Summary and book reviews of Firmin by Sam Savage

Firmin

By Sam Savage

Firmin
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  • Paperback: Jan 2009,
    176 pages.

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Book Reviewed by:
Allison Stadd

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Book Summary

In the basement of a Boston bookstore, Firmin is born in a shredded copy Finnegans Wake, nurtured on a diet of Zane Grey, Lady Chatterley’s Lover, and Jane Eyre (which tastes a lot like lettuce). While his twelve siblings gnaw these books obliviously, for Firmin the words, thoughts, deeds, and hopes—all the literature he consumes—soon consume him. Emboldened by reading, intoxicated by curiosity, foraging for food, Firmin ventures out of his bookstore sanctuary, carrying with him all the yearnings and failings of humanity itself. It’s a lot to ask of a rat—especially when his home is on the verge of annihilation.

A novel that is by turns hilarious, tragic, and hopeful, Firmin is a masterpiece of literary imagination. For here, a tender soul, a vagabond and philosopher, struggles with mortality and meaning—in a tale for anyone who has ever feasted on a book…and then had to turn the final page.

First published by Coffee House Press in 2006. Republished by Delta, a division of Random House, in 2009.

Chapter One



I had always imagined that my life story, if and when I wrote it, would have a great first line: something lyric like Nabokov's "Lolita, light of my life, fire of my loins"; or if I could not do lyric, then something sweeping like Tolstoy's "All happy families are alike, but every unhappy family is unhappy in its own way." People remember those words even when they have forgotten everything else about the books. When it comes to openers, though, the best in my view has to be the beginning of Ford Madox Ford's The Good Soldier: "This is the saddest story I have ever heard." I've read that one dozens of times and it still knocks my socks off. Ford Madox Ford was a Big One.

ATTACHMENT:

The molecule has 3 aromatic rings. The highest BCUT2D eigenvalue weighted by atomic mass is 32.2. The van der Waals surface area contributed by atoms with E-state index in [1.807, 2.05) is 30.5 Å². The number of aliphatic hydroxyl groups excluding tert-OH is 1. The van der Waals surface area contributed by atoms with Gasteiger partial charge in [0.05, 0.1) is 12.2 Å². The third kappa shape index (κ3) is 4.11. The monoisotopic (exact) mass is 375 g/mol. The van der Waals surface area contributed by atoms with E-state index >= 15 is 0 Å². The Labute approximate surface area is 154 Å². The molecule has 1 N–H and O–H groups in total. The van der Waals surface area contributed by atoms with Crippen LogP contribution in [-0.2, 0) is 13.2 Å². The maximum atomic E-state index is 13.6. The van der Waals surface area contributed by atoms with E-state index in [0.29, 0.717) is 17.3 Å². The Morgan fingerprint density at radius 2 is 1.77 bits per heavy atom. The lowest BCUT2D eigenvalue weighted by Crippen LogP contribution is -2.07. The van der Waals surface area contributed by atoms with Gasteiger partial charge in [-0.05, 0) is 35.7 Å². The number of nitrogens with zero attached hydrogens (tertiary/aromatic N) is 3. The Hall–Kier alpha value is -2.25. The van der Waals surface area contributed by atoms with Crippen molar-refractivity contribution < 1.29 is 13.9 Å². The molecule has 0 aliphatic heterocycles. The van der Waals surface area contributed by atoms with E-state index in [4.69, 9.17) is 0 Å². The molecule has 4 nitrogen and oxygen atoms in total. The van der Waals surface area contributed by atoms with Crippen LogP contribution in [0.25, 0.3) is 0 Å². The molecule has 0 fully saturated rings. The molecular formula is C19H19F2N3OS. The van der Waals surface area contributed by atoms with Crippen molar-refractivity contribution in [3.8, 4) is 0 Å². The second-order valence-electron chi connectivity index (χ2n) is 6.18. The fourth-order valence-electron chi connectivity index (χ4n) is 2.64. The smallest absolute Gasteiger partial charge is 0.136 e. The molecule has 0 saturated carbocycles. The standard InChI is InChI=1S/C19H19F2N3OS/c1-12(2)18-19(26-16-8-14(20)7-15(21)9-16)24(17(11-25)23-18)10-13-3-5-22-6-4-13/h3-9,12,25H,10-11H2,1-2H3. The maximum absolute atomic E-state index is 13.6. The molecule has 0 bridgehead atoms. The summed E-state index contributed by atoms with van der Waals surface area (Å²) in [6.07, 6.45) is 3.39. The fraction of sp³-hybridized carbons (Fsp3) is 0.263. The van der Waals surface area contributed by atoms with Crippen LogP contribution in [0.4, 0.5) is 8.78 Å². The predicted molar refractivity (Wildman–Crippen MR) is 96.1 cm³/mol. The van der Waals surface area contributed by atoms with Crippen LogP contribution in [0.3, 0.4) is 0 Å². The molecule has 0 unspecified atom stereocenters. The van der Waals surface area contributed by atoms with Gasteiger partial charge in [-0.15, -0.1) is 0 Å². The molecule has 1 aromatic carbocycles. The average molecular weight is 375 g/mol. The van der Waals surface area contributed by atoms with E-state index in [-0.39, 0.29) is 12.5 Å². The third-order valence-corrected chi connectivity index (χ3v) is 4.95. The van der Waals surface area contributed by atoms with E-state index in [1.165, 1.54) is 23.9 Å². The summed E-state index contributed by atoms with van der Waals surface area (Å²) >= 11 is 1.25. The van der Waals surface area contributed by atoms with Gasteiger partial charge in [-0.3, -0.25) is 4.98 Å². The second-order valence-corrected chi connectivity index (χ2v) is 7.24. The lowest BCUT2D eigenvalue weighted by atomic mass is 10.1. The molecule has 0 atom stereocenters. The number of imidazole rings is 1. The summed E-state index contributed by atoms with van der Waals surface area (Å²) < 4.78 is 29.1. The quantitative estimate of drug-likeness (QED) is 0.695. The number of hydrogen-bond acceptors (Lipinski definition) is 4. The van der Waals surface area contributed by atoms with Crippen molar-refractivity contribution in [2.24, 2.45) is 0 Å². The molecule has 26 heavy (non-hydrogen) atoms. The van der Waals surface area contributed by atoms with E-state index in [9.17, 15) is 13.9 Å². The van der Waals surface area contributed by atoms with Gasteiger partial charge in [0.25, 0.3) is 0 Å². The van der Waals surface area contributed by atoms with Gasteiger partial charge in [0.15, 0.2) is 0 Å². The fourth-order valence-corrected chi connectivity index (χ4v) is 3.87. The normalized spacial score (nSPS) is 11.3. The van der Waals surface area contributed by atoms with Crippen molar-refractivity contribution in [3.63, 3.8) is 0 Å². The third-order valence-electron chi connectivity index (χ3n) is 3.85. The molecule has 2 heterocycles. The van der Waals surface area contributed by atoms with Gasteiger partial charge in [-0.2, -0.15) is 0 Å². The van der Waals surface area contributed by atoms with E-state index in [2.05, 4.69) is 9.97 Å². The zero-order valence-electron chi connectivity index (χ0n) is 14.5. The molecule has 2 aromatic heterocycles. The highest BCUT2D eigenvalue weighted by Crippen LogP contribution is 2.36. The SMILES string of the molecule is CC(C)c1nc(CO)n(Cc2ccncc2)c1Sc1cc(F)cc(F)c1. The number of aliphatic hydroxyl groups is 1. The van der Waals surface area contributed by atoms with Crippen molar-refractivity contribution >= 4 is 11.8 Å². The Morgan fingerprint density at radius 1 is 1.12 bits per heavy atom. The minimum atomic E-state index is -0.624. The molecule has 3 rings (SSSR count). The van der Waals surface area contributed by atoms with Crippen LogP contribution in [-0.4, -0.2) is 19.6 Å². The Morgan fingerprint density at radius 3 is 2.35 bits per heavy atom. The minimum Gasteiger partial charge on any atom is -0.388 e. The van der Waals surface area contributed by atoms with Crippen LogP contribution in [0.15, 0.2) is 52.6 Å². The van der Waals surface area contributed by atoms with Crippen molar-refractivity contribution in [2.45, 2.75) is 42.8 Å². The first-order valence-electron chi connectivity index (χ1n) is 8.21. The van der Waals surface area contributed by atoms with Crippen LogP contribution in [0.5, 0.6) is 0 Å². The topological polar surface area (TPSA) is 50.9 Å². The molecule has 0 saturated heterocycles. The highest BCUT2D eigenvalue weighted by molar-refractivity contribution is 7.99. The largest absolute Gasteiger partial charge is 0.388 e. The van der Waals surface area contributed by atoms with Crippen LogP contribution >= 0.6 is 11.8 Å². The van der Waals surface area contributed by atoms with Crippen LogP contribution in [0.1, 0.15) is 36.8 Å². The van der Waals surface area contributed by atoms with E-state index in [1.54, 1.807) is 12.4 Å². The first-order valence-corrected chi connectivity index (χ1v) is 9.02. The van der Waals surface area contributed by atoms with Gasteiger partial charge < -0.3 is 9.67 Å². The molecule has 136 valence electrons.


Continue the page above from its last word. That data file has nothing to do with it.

In all my life struggling to write I have struggled with nothing so manfully - yes, that's the word, manfully - as with openers. It has always seemed to me that if I could just get that bit right all the rest would follow automatically. I thought of that first sentence as a kind of semantic womb stuffed ...

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To escape his hard life on the streets of 1960s Boston, Firmin takes refuge amid the stacks in Pembroke's Books, losing himself in literature's faraway worlds one volume at a time. What makes Firmin unique, though, is not his voracious appetite for reading, but that he actually eats some of the books he's read. You see, Firmin is a rat - a gifted, imaginative rat who possesses a wise soul. In this inspired and poignant novel, Firmin takes readers along as he struggles to survive in the heart of Boston's notorious Scollay Square, revealing what it means to be an animal cursed - and blessed - with human instincts.